The Legislature Acts to End the Dues Collection

In 2009, the Mackinac Center Legal Foundation, a public-interest law firm that is affiliated with the publisher of this Policy Brief, brought suit against a unionization similar to the 2005 unionization of in-home caregivers. The 2009 lawsuit involved the unionization of home-based day care business owners and other home day care providers who receive indirect state child care subsidies on behalf of low-income parents enrolled in the state’s Child Development and Care Program.[42] This lawsuit and the subsequent publicity led to legislative hearings. The Legislature later defunded the MQC3 for fiscal 2012. This defunding was meant to end the MQC3’s existence and the collective bargaining agreement that required the in-home caregivers to pay the SEIU’s union dues and agency fees. The MQC3, however, continued to operate in a limited capacity.[*]

Ultimately, in March and April 2012, the Michigan Legislature passed Public Act 45 and Public Act 76, respectively. Both pieces of legislation clearly excluded in-home caregivers and home-based day care providers from the definition of “public employees” under state law.[43] Public Act 76 altered the Public Employment Relations Act specifically to affirm:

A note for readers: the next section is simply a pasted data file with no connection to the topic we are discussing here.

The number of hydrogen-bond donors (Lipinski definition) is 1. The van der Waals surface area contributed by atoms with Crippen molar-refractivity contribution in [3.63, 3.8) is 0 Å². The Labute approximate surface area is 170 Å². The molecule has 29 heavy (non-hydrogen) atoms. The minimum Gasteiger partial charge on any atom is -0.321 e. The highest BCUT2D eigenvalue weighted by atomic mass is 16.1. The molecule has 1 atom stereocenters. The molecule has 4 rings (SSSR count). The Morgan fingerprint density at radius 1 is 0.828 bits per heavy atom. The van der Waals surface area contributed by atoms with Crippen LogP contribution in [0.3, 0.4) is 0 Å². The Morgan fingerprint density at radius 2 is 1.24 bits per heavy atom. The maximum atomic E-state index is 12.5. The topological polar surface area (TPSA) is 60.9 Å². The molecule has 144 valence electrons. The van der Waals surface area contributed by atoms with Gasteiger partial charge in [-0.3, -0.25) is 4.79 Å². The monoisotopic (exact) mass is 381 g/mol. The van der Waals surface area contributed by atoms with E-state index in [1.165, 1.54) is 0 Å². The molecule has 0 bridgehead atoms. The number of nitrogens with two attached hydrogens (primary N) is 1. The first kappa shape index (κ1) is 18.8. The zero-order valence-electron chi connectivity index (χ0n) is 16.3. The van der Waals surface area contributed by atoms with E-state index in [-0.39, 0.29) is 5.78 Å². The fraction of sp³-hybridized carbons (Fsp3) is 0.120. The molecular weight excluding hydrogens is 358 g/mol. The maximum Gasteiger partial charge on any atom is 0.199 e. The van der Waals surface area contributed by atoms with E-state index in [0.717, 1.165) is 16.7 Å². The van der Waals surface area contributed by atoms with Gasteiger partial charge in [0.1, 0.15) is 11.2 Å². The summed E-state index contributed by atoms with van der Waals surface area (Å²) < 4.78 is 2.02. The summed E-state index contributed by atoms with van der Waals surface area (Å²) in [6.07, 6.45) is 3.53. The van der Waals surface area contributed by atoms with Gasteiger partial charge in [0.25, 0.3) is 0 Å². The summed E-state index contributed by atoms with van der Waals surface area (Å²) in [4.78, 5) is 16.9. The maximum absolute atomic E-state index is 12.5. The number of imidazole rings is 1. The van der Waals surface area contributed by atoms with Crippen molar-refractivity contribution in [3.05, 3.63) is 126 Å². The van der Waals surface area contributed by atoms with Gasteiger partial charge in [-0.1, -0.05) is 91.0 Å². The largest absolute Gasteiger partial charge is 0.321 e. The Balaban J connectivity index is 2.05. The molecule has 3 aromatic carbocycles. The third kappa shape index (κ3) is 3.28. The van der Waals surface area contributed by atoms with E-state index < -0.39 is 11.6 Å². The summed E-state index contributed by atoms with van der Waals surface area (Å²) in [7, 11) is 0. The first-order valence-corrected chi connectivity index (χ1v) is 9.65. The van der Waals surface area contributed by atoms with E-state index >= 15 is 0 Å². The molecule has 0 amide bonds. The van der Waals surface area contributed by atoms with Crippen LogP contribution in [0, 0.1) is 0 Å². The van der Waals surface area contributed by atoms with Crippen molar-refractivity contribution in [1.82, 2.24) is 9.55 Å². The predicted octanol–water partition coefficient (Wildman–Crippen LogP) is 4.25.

A person employed by a private organization or entity who provides services under a time-limited contract with this state or a political subdivision of this state or who receives a direct or indirect government subsidy in his or her private employment is not an employee of this state or that political subdivision, and is not a public employee. This provision shall not be superseded by any interlocal agreement, memorandum of understanding, memorandum of commitment, or other document similar to these.[44] (Emphasis added.)

Public Act 76 was signed and went into effect on April 10, 2012.[45] On April 9, 2012, however, one day before the new law went into effect, the MQC3 and the SEIU entered into an extension of the existing collective bargaining agreement.[46] This contract extension was approved by MQC3’s director, who at that time operated the MQC3 from her home and stated that she could devote only a limited amount of time to the council because she was collecting unemployment insurance.[47]

[*] The circumstances surrounding the MQC3’s continued operation will be discussed further below under “The Relationship Between the MQC3 and the SEIU.”